Law Practice Management
Dealing With Disruptive Doctors May Offer Lessons to Law Firms
Posted May 5, 2008 12:34 PM CDT
By Martha Neil
So-called disruptive doctors—the kind who scream, criticize and otherwise make colleagues' lives miserable—can be effectively dealt with, a medical publication says. And, in an article that may be of interest to those who deal with lawyers with similar issues, it explains exactly how.
First, evaluate the problem, explains AIS's Health Business Daily, in a reprint of an article from Report on Medicare Compliance. Send e-mail surveys to the problem physician's colleagues, asking specific questions (examples are given in the article) to which they may respond anonymously.
Second, make the physician aware of the problem. Disruptive docs tend to be particularly responsive to criticism that couples recognition of their skills with an honest assessment of their personal issues. (For example: I can't stand working with you, but I would want you to treat my mother.)
Third, offer training that targets the specific problem that the physician has. Anger management, for instance, is the issue for some; others may need help with people skills or time management. Follow-up monitoring is also helpful, according to Larry Harmon, a Miami psychologist who runs such a program.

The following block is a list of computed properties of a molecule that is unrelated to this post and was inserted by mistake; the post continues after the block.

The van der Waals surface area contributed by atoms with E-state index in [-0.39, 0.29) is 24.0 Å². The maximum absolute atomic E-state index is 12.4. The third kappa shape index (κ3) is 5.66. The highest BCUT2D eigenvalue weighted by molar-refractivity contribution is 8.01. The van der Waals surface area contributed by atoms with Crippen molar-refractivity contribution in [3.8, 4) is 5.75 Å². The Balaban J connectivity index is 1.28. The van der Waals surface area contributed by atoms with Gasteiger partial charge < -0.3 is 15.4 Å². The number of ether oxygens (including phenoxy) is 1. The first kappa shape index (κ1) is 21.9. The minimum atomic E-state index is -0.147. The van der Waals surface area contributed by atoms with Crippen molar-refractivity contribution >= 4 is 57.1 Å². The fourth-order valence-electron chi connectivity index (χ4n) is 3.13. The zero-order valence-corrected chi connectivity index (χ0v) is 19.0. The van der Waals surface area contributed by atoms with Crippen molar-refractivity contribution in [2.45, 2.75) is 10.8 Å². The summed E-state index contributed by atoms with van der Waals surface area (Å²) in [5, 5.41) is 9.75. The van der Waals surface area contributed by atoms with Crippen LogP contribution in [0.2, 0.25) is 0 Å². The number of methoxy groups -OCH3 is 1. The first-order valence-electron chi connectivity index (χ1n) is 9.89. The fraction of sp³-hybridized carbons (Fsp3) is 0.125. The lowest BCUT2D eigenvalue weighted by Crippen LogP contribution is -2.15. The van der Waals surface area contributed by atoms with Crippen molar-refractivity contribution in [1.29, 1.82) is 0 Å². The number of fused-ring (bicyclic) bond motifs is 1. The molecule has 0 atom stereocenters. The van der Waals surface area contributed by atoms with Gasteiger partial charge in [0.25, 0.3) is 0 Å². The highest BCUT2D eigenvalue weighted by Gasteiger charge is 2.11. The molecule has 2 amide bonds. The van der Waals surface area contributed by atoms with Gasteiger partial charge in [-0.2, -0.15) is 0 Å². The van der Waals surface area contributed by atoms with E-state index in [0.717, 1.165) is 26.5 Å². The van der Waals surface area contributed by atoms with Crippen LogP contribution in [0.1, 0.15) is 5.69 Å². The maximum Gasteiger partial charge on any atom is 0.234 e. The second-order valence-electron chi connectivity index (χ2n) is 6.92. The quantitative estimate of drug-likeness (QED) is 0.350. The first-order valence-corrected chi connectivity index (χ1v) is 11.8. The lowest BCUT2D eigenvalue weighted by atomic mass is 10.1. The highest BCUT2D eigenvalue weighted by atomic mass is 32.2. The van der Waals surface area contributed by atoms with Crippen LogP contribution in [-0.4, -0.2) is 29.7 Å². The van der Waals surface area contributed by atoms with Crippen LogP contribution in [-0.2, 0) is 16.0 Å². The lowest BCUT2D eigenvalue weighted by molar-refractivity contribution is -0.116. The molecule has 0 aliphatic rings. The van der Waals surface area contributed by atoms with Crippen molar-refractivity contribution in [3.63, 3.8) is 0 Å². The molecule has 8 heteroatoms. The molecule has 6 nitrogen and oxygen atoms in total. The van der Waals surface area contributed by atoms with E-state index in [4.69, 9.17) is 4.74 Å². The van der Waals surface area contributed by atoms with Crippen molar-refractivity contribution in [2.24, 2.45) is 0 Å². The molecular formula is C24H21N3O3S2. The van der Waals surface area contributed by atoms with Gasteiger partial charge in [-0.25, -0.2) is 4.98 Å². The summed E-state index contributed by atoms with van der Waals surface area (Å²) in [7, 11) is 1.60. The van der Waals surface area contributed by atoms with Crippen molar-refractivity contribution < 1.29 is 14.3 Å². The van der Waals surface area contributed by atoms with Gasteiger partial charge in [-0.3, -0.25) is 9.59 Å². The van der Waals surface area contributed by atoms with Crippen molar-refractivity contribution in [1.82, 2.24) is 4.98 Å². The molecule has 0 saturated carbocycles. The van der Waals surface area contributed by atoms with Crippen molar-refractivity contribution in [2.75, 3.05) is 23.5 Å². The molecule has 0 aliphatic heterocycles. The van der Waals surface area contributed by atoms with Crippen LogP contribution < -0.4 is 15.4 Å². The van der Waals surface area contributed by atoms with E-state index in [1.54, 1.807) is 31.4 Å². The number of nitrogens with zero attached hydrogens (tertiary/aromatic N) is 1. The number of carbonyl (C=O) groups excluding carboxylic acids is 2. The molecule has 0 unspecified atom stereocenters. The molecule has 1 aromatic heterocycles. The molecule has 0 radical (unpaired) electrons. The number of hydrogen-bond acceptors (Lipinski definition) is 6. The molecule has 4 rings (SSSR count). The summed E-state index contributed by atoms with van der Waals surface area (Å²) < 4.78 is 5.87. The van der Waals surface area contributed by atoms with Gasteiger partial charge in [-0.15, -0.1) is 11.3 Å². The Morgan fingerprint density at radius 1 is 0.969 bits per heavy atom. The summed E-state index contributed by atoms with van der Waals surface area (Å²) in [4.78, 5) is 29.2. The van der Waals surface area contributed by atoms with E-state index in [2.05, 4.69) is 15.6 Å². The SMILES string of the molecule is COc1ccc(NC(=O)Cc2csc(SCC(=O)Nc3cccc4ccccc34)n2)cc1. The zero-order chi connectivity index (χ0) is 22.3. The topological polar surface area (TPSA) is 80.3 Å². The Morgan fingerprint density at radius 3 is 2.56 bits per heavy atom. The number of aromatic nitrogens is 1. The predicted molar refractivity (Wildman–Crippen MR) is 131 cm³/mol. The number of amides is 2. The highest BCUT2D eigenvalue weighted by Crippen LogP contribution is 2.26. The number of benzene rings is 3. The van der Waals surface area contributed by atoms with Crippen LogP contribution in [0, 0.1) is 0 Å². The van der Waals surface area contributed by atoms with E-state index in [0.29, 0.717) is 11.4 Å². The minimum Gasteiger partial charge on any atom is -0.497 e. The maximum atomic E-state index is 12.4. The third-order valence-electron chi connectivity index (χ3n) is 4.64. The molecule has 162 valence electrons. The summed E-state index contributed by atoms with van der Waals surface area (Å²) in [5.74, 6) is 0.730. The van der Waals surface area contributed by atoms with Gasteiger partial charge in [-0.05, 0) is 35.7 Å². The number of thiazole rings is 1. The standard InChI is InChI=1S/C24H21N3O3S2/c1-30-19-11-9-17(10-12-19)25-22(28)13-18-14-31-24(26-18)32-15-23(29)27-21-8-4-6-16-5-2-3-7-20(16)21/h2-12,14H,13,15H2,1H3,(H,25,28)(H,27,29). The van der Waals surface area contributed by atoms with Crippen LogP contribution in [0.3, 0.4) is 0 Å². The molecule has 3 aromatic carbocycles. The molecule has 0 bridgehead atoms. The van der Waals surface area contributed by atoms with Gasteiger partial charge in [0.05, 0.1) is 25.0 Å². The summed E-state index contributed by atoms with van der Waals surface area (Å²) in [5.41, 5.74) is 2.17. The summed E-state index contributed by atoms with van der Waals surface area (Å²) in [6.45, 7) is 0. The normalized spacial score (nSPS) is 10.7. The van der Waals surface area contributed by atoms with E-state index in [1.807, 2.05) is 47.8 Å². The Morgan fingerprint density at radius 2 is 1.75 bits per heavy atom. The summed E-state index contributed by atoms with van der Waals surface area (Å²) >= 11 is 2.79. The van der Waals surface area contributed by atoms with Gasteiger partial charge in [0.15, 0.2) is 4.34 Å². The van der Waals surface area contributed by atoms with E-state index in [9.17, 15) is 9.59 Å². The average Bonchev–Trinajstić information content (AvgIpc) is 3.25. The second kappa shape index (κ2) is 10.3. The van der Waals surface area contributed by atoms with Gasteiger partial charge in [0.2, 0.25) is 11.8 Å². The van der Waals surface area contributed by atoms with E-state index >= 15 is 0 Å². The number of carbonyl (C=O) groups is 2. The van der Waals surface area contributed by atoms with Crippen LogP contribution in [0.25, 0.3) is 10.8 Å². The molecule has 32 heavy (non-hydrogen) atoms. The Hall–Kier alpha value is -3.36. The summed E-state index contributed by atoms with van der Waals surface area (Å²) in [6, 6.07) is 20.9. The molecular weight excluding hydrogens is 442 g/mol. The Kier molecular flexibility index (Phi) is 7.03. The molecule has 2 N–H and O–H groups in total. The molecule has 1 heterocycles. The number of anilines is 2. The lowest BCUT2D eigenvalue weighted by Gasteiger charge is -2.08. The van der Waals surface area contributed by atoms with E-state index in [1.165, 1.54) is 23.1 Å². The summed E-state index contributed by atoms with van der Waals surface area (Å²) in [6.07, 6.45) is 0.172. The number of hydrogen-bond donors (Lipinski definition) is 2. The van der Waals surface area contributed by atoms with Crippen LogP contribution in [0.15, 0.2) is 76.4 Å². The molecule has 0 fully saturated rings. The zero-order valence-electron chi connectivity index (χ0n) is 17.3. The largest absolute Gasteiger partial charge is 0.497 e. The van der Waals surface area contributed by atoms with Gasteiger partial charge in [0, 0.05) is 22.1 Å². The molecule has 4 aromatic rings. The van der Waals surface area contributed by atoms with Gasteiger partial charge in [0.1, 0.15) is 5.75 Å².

In addition to making the workplace more pleasant and productive for all concerned, dealing with disruptive doctors also can provide legal cost savings. That's because disruptive doctors, if unchecked, may go on to make frivolous complaints about the hospitals at which they work, according to the article.
"We are seeing this more and more," says attorney Henry Casale, of Horty, Springer & Mattern in Pittsburgh. "Disruptive physicians raise specious claims that have no validity in an attempt to justify their disruptive behavior. Hospitals want to know legitimate compliance concerns, but if there were never any underlying compliance concerns, then lodging fictitious complaints is just another act of disruptive behavior. It's a very difficult issue, being made more complex and being obfuscated by claims that the disruptive behavior is part of some whistle-blowing activity."